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Concerned over detention of documentary filmmaker on hold-up charges, RSF asks, "Is the Mapuche issue a taboo subject?"

(RSF/IFEX) - The following is a 6 June 2008 RSF letter to Chilean President Michelle Bachelet:

HE Michelle Bachelet
President of Chile
La Moneda Palace, Santiago

Dear Madam President,

Reporters Without Borders, an organisation that defends press freedom worldwide, would like to draw your attention to the plight of filmmaker and producer Elena Varela López, who has been detained since 7 May 2008 and is currently in Rancagua prison. She has been working for more than three years on a major documentary project - Newen Mapuche - about the Mapuche people and their territorial claims, for which she received funding from broadcasting institutes attached to the culture ministry.

Varela and four other people known to be former members of the Revolutionary Left Movement (MIR) were arrested on 7 May on suspicion of participating in two holdups in 2005 in the localities of Machalí, in which four people were killed, and Loncoche. They are also alleged to have received training from a Colombian guerrilla group, the National Liberation Army (ELN), in how to carry out armed actions of the kind they are accused of having perpetrated. They were formally notified of the charges against them on 22 May by Rancagua judge Andrea Urbina. The police say they found combat equipment at the home of Varela, the alleged mastermind of the holdups.

It is not our job to try to influence the way this case is handled, but we are disturbed by certain aspects of the case, starting with the confiscation of material used or recorded by Varela in the course of preparing her documentary film. Why was the seizure of this material considered necessary in an investigation into events that had nothing to do with her documentary? It is also legitimate to ask how someone who was accused of such crimes, and who was presumably being sought by the police, could receive government funding for a film. Finally, Varela has been in the Araucanía region for three years. Her arrest has taken a long time. There are many people in Chile and elsewhere who are shocked by what has happened to her, and who are protesting.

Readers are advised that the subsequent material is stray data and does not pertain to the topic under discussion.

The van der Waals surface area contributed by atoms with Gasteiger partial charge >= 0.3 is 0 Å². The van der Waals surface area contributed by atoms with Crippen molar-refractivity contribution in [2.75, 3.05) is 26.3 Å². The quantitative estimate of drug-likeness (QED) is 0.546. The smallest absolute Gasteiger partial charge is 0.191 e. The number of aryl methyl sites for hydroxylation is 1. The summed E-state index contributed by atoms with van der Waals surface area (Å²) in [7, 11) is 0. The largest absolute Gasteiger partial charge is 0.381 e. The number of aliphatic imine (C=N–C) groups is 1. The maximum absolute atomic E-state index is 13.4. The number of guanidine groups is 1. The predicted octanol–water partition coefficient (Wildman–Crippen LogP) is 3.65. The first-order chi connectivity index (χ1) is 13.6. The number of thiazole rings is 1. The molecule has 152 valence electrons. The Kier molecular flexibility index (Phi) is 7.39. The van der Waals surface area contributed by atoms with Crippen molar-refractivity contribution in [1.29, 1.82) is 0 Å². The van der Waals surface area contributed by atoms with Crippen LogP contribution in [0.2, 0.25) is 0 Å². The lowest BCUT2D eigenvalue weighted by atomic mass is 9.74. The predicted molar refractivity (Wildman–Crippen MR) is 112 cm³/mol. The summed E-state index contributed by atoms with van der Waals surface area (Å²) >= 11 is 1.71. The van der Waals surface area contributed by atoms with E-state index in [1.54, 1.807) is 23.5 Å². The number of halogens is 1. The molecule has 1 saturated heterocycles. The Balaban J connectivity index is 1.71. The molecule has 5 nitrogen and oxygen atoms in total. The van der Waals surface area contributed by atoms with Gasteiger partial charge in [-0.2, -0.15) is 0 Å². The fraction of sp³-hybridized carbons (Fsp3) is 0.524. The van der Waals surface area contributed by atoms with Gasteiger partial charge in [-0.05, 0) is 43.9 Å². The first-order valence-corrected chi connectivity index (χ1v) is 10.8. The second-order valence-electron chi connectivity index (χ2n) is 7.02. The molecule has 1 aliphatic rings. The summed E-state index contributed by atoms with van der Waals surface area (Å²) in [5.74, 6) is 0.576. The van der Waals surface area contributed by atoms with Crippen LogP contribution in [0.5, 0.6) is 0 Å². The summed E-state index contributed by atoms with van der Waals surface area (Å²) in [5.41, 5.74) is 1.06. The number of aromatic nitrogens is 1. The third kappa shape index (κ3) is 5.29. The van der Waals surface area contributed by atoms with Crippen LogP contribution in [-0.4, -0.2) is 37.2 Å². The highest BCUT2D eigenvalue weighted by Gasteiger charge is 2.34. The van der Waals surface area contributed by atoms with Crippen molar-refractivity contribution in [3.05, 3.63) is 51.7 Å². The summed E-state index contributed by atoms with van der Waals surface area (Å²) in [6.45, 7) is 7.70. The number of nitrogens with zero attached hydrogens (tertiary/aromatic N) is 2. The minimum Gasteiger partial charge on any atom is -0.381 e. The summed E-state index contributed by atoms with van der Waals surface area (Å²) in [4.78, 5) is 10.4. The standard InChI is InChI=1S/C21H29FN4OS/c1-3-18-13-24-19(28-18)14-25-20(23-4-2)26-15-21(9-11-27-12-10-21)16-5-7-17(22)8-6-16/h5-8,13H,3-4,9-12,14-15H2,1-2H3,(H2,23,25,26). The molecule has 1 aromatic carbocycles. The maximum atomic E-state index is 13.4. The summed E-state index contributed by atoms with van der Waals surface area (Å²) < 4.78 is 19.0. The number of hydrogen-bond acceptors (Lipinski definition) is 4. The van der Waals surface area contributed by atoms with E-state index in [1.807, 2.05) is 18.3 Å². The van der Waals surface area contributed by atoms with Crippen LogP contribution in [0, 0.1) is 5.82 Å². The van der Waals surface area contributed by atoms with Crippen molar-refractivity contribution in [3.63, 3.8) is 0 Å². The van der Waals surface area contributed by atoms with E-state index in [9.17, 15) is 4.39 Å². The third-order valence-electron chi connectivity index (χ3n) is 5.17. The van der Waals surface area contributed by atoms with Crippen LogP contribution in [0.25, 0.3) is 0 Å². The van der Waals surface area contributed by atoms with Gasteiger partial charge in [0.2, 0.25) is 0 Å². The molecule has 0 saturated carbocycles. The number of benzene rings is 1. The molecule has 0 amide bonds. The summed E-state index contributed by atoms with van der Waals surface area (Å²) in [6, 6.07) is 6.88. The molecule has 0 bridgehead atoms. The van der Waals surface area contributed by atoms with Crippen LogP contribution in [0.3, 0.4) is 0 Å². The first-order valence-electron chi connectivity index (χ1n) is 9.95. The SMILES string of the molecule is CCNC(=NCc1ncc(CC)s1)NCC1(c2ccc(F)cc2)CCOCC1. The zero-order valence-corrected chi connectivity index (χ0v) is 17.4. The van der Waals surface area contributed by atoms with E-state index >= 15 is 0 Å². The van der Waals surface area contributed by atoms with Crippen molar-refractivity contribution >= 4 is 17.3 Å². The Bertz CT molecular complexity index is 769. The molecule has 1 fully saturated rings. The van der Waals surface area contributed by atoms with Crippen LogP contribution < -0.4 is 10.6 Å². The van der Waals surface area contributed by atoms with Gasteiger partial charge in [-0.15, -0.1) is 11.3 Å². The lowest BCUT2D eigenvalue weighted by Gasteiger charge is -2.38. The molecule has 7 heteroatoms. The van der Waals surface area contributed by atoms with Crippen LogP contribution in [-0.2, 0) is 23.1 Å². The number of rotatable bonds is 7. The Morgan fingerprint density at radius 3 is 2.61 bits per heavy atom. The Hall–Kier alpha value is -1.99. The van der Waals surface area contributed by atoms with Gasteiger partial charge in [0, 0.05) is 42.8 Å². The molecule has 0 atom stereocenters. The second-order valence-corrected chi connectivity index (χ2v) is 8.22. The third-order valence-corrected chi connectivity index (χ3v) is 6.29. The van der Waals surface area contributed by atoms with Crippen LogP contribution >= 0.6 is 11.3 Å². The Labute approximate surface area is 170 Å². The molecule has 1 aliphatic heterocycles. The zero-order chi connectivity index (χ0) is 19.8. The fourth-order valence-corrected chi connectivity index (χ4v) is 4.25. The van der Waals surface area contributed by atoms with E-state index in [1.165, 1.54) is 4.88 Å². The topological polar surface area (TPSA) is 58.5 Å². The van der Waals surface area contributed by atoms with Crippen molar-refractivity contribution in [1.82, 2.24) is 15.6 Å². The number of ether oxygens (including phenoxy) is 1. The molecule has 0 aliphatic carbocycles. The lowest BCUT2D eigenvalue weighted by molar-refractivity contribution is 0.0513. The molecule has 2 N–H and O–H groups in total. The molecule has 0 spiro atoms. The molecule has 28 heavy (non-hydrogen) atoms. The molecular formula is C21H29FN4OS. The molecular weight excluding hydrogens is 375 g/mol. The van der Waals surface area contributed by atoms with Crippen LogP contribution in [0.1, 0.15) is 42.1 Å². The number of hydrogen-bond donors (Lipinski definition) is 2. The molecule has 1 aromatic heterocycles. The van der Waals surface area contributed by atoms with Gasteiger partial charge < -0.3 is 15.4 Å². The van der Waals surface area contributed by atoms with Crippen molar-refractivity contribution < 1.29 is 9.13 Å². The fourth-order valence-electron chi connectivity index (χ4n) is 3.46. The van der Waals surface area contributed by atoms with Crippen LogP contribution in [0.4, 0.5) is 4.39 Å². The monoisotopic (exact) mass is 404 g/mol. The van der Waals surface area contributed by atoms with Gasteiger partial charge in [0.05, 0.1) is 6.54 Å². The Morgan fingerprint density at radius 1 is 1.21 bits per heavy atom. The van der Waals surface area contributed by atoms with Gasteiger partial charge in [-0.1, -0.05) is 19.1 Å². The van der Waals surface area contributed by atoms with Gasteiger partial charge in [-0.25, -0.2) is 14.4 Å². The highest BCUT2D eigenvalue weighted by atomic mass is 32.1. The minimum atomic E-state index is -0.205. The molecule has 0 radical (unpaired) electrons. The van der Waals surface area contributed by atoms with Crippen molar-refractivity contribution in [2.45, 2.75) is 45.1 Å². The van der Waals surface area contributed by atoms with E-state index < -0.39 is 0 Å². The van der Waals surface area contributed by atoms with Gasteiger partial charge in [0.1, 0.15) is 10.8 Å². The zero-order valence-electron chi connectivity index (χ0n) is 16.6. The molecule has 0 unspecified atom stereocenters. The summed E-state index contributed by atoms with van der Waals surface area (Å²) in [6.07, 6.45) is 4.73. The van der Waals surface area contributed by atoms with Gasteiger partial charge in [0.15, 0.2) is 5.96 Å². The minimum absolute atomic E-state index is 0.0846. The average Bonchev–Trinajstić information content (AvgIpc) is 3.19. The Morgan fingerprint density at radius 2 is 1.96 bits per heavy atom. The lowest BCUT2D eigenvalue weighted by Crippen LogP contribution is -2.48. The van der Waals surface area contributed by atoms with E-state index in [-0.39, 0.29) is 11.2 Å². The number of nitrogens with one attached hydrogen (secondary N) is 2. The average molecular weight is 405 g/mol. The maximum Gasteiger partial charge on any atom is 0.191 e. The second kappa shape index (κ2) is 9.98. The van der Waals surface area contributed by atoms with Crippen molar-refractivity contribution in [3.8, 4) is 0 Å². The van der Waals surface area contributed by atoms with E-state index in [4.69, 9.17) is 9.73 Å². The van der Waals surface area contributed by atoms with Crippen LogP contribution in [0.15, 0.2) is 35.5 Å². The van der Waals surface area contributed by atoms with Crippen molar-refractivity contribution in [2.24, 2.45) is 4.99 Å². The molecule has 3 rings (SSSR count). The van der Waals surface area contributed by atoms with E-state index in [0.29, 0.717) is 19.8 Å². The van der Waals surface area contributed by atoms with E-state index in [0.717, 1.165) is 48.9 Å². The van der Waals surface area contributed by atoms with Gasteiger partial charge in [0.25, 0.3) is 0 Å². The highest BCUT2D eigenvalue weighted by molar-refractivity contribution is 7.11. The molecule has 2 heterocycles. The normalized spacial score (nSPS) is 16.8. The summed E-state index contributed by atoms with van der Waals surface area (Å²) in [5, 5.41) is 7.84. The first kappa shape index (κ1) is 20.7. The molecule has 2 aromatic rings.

Reporters Without Borders would also point out that other journalists and filmmakers have run into trouble when trying to cover the sensitive subject of the situation of the Mapuches. The editor of the Mapuche magazine Azkintuwe, Pedro Cayuqueo Millaqueo, was arrested twice in 2004 and 2005 after reporting on confiscations of Mapuche land. Two French documentary filmmakers, Christophe Cyril Harrison and Paul Rossj, were briefly arrested on 17 March in Collipulli for allegedly starting the fire they were filming and for "belonging to ETA." Two Italian filmmakers, Giuseppe Gabriele and Dario Ioseffi, were arrested on 3 May on suspicion of being "terrorists" and were deported.

Is the Mapuche issue a taboo subject, synonymous with press freedom violations? We hope that Chilean and foreign journalists will be given guarantees that they will henceforth be able to work safely in Araucania. We also hope that the police and judicial authorities will provide the explanations and clarification that is needed in the Varela case.

I thank you in advance for the attention you give to this letter.

Sincerely,

Robert Ménard
Secretary-General

For further information on the Cayuqueo Millaqueo case, see: http://www.ifex.org/en/content/view/full/67423

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